Series: For Darkness Shows the Stars #2
Published by Balzar + Bray on October 15, 2013
Genres: Science Fiction, YA
Source: ARC borrowed thru Around the World ARC Tours
Centuries after wars nearly destroyed civilization, the two islands of New Pacifica stand alone, a terraformed paradise where even the Reduction—the devastating brain disorder that sparked the wars—is a distant memory. Yet on the isle of Galatea, an uprising against the ruling aristocrats has turned deadly. The revolutionaries’ weapon is a drug that damages their enemies’ brains, and the only hope is rescue by a mysterious spy known as the Wild Poppy.
On the neighboring island of Albion, no one suspects that the Wild Poppy is actually famously frivolous aristocrat Persis Blake. The teenager uses her shallow, socialite trappings to hide her true purpose: her gossipy flutternotes are encrypted plans, her pampered sea mink is genetically engineered for spying, and her well-publicized new romance with handsome Galatean medic Justen Helo… is her most dangerous mission ever.
Though Persis is falling for Justen, she can’t risk showing him her true self, especially once she learns he’s hiding far more than simply his disenchantment with his country’s revolution and his undeniable attraction to the silly socialite he’s pretending to love. His darkest secret could plunge both islands into a new dark age, and Persis realizes that when it comes to Justen Helo, she’s not only risking her heart, she’s risking the world she’s sworn to protect.
In this thrilling adventure inspired by The Scarlet Pimpernel, Diana Peterfreund creates an exquisitely rendered world where nothing is as it seems and two teens with very different pasts fight for a future only they dare to imagine.
~ Originally I had had planned to read For Darkness Shows the Stars first, but this book arrived before I could do that. I was a bit worried that I wouldn’t understand what was going on, but Across a Star-Swept Sea is more of a companion novel, so I was not lost.
~ But this is a complex world Peterfreund has created, so you do have to pay attention to the details in the beginning. I was very impressed by the author’s world building, and I felt that I learned things naturally and was very grateful that there wasn’t a huge information dump in the beginning.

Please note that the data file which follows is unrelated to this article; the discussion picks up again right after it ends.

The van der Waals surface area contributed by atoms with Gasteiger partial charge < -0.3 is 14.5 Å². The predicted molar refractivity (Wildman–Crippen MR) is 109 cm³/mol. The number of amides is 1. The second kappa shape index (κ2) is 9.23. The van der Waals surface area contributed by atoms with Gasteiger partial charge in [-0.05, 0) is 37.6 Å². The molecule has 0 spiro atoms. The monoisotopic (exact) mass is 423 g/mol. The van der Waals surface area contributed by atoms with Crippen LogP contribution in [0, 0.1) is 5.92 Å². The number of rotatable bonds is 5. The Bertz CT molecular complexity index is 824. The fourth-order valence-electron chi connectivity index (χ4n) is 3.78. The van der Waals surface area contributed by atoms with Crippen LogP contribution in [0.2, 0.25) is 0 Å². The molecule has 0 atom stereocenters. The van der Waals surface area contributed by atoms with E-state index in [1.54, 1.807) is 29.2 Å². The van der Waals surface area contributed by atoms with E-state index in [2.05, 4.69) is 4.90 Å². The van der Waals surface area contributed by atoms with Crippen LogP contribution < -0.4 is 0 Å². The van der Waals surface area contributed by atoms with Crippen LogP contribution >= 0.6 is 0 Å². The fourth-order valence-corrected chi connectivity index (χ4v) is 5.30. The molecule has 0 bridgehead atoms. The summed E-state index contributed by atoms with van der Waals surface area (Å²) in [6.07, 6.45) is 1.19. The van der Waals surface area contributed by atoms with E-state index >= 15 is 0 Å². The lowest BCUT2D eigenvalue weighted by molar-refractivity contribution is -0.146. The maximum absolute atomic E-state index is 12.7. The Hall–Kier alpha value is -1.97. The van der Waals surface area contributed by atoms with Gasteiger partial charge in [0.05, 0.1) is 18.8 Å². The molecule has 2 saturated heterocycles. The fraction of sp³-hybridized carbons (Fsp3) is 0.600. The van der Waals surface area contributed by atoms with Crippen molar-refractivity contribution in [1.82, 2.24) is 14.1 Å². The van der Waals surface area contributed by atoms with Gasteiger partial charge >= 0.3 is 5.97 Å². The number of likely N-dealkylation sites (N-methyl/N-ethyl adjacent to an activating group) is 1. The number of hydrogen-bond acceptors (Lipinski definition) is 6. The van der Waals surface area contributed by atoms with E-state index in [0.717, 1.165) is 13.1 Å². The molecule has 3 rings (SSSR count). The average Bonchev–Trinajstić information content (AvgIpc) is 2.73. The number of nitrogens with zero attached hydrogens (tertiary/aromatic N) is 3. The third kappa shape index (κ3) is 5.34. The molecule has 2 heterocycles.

~ I met Peterfreund recently at a book signing for Jessica Spotswood and got to chat with her and some other local bloggers. I was very impressed with her but in all honesty that usually makes me scared to read an author’s book, because I’m afraid that I won’t like their books as much as I like them. No need to worry here, her writing very much lived up to and exceeded my expectations.
~ Across a Star-Swept Sea is loosely based on the classic The Scarlet Pimpernel. Our main character and heroine is Persis, and she uses the identity of the “Wild Poppy” to free enslaved Reduced. The Reduced that she frees are mainly aristocrats and their supporters who have been purposely given a drug that takes away their minds. It’s kind of horrific. I work with Alzheimer and dementia patients and it’s awful to think that basically being Reduced is the result of someone choosing to make you lose everything that makes you who you are. *shudder*
~ And no, I haven’t read The Scarlet Pimpernel, unless you count reading the Wikipedia entry on it. I think you should. 😉
~ It was love as first chapter, as Persis uses tricks and wiles to save a family of Reduced, which just make me think of forced lobotomies and that makes me sad. It also makes me want to kick some ass along side Persis…
~ … Which brings me to the fact that there are so many strong, capable, kick-ass women in this book! Persis is able to hide her alter identity behind a mask of being a simple, silly fashion plate. Because she’s beautiful, people just accept this, even though up until recently she’d been one of the top students at school. It would be more annoying if it weren’t for the fact that it keeps Persis safe, and I kind of enjoyed her public persona.